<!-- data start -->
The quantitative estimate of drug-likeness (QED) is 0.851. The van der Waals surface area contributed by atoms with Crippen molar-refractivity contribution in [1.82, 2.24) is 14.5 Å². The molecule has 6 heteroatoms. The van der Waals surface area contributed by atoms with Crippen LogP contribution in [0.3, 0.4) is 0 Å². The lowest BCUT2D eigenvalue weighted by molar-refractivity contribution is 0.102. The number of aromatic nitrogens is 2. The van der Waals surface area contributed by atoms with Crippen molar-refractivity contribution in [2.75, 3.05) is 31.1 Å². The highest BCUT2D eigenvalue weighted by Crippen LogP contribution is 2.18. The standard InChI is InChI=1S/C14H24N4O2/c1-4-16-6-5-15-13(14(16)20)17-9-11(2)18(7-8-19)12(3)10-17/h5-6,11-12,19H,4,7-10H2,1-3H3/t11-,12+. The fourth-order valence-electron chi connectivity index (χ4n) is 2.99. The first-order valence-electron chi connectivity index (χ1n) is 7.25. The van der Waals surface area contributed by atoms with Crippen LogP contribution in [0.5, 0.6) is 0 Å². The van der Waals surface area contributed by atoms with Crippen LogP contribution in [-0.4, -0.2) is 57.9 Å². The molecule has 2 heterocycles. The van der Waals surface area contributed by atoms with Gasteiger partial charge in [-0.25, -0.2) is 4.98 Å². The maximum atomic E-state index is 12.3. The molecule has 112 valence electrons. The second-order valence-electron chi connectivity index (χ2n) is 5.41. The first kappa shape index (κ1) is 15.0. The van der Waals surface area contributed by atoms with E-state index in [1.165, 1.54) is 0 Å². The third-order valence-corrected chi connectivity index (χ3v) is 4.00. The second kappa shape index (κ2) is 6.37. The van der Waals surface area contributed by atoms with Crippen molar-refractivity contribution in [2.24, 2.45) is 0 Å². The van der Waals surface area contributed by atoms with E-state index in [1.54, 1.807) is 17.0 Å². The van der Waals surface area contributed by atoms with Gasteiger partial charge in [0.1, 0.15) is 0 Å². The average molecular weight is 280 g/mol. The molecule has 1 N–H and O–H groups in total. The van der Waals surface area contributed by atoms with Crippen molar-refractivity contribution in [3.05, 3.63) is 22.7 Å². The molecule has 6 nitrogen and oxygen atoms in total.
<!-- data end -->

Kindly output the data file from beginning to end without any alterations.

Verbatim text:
The quantitative estimate of drug-likeness (QED) is 0.851. The van der Waals surface area contributed by atoms with Crippen molar-refractivity contribution in [1.82, 2.24) is 14.5 Å². The molecule has 6 heteroatoms. The van der Waals surface area contributed by atoms with Crippen LogP contribution in [0.3, 0.4) is 0 Å². The lowest BCUT2D eigenvalue weighted by molar-refractivity contribution is 0.102. The number of aromatic nitrogens is 2. The van der Waals surface area contributed by atoms with Crippen molar-refractivity contribution in [2.75, 3.05) is 31.1 Å². The highest BCUT2D eigenvalue weighted by Crippen LogP contribution is 2.18. The standard InChI is InChI=1S/C14H24N4O2/c1-4-16-6-5-15-13(14(16)20)17-9-11(2)18(7-8-19)12(3)10-17/h5-6,11-12,19H,4,7-10H2,1-3H3/t11-,12+. The fourth-order valence-electron chi connectivity index (χ4n) is 2.99. The first-order valence-electron chi connectivity index (χ1n) is 7.25. The van der Waals surface area contributed by atoms with Crippen LogP contribution in [0.5, 0.6) is 0 Å². The van der Waals surface area contributed by atoms with Crippen LogP contribution in [-0.4, -0.2) is 57.9 Å². The molecule has 2 heterocycles. The van der Waals surface area contributed by atoms with Gasteiger partial charge in [-0.25, -0.2) is 4.98 Å². The maximum atomic E-state index is 12.3. The molecule has 112 valence electrons. The second-order valence-electron chi connectivity index (χ2n) is 5.41. The first kappa shape index (κ1) is 15.0. The van der Waals surface area contributed by atoms with E-state index in [1.165, 1.54) is 0 Å². The third-order valence-corrected chi connectivity index (χ3v) is 4.00. The second kappa shape index (κ2) is 6.37. The van der Waals surface area contributed by atoms with Crippen molar-refractivity contribution in [2.24, 2.45) is 0 Å². The van der Waals surface area contributed by atoms with E-state index in [1.54, 1.807) is 17.0 Å². The van der Waals surface area contributed by atoms with Gasteiger partial charge in [0.1, 0.15) is 0 Å². The average molecular weight is 280 g/mol. The molecule has 1 N–H and O–H groups in total. The van der Waals surface area contributed by atoms with Crippen molar-refractivity contribution in [3.05, 3.63) is 22.7 Å². The molecule has 6 nitrogen and oxygen atoms in total.